By Paul Chimera
Salvador Dalí Historian/Writer
I love coming across things about Salvador Dalí that (a) I know I’ve never been aware of before, and (b) I’m pretty sure most others haven’t either. Today’s post is a double-whammy – the good kind – because I’m looking at two Dalí creations that have escaped my radar for more years than I care to count.
The first involves the strangest “locomotive” Dalí was asked to design to lead the Greenwich Village Spring Day Parade in New York in 1959.
It is the most preposterous contraption – known as a Loconik – as seen in Dalí’s sketch of it, which appeared on the cover of the Greenwich Village publication, The Villager.
I’m not entirely sure I have this right, but I believe the owner of the Albert Hotel, or perhaps just the Albert French Restaurant in New York, was the financial engine behind this strangely conceived conveyance. His name was Joseph Brody. And I’m going to excerpt some relevant parts of a piece that ran in The Villager:
The hotel owner visited Dalí at his St. Regis Hotel suite. “We’re delighted with your contribution to the parade,” the hotelier started, “but we’re not quite clear about its exact meaning or purpose.
“Dalí’s face lit up,” wrote William H. Honan of The Villager. “I couldn’t have said anything more flattering. ‘Confusion! Dalí creates confusion!’ he exclaimed. ‘And if you’re not any clearer after we talk, call me tomorrow and I’ll offer you more obscurity.’”
Acquiescent, the hotel owner inquired about the umbrellas on Dalí’s locomotive. Said the Maestro: “Dalí all the time creates the contrary of everything. The umbrellas mean pleasure…The umbrella is the skeleton on the outside, like a lobster…and the umbrellas should have water coming out of them, instead of falling on them.”
The parade’s coordinator, one Mr. Mardus, interjected that creating umbrellas that would rain themselves would be prohibitively expensive. Could Dalí use soap bubbles? he asked.
“Soap boobles?” Dalí repeated. “Yes, Dalí is also a diplomat. We shall have soap boobles. Inside Dalí’s locomotive, it is snowing!” But, according to The Villager, Dalí warned that if the locomotive were not built in all other respects to Dalí’s specifications, he would not ride on it during the parade.
The Villager added: “Mr. Mardus explained that a crew of men were working night and day to build the locomotive on schedule for the parade this Saturday. ‘The more the builders suffer,’ Dalí replied, ‘the better Dalí’s locomotive will be. It is not easy to build this rhythm of confusion which is poetry….’
“The more we scratched our heads, the more enthusiastic Dalí became,” the article reported. “He told us that the chassis of the locomotive was to be made of real coal because coal is ‘man’s subconscious’ and also the ‘source of all energy.’ He had wanted to build the locomotive ten stories high. He had wanted it to ‘breathe’ like an animal. Any nation that can send a rocket into space, he said, can certainly build his locomotive….”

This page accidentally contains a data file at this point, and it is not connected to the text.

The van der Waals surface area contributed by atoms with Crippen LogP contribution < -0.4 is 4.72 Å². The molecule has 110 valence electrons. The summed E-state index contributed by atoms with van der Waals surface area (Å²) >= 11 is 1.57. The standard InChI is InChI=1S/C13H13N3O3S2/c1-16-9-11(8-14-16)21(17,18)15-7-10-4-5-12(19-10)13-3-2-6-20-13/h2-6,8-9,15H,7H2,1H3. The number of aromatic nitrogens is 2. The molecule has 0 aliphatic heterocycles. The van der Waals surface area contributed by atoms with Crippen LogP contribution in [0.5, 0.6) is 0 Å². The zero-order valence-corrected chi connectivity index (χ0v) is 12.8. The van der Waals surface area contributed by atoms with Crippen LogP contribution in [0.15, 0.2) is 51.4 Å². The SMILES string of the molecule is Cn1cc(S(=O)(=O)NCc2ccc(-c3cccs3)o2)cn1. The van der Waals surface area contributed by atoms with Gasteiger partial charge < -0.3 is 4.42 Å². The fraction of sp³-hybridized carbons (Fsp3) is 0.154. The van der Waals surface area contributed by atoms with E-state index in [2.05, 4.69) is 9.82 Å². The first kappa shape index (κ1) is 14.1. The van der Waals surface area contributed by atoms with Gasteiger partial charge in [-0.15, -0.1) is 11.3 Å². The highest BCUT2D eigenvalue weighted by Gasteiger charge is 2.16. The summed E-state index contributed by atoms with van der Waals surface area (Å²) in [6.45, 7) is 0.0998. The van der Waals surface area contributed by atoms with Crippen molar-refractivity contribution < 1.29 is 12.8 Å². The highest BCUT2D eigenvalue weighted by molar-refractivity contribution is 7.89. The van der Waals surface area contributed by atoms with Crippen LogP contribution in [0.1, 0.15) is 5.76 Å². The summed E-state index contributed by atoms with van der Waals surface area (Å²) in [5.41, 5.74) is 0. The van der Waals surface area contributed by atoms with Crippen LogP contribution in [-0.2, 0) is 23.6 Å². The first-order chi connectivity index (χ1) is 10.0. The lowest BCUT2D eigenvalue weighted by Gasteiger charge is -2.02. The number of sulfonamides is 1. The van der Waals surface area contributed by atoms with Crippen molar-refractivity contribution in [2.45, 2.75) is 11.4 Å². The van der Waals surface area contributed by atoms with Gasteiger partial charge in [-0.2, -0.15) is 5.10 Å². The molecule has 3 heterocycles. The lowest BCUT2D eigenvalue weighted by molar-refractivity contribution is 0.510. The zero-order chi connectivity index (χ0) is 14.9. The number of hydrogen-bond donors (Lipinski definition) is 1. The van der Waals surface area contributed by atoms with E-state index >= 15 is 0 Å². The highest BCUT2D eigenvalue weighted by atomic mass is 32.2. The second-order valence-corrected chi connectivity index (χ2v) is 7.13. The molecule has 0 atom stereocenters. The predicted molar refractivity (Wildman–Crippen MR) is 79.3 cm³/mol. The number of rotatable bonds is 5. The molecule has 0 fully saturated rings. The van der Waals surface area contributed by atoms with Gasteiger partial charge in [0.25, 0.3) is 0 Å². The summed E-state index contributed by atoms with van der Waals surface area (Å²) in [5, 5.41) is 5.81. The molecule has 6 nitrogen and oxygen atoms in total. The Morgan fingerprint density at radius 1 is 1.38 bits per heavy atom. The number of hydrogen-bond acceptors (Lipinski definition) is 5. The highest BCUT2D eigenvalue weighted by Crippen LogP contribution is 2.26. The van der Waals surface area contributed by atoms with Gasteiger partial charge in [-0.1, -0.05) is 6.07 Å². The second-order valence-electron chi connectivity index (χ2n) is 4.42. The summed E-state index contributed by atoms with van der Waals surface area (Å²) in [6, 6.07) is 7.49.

When questioned about the eye and lips on Dalí’s locomotive plan, the unpredictable artist replied, “Dalí’s locomotive has sex appeal!”
Although the original cost of building the vehicle was put at $4,000, it reportedly ended up costing $16,000. But Dalí was not charging the parade people anything. Said one of the coordinators: “He’s doing it for the community. He (Dalí) loves The Village. So do I. I’ve made my fortune there. I want to give something back to the people.”
One report has it that restauranteur Brody’s free tours of Greenwich Village, aboard the Dalí-designed conveyance, was a ploy to bring in customers. Whether it worked or not is a historical footnote I’ll have to explore sometime.
Now to a much different dance . . .
Here’s a lovely, charming, sweet little drawing – called The Dancers, I believe, which came across my radar only a few days ago.
I’d never seen it before. I carries some sort of dedication/inscription at the bottom. It ironically happens to have been drawn in the year of my birth. And the female dancer is wearing a crown. It’s also interesting that, while Dalí employed that oft-seen “spinning man” technique in drawing the figures, their shadows are cast in very heavy dark ink.
It’s always a special kick to come across new things about Salvador Dalí. At least new to us, right?
[Images gratefully used under Fair Use provisions for journalistic purposes only]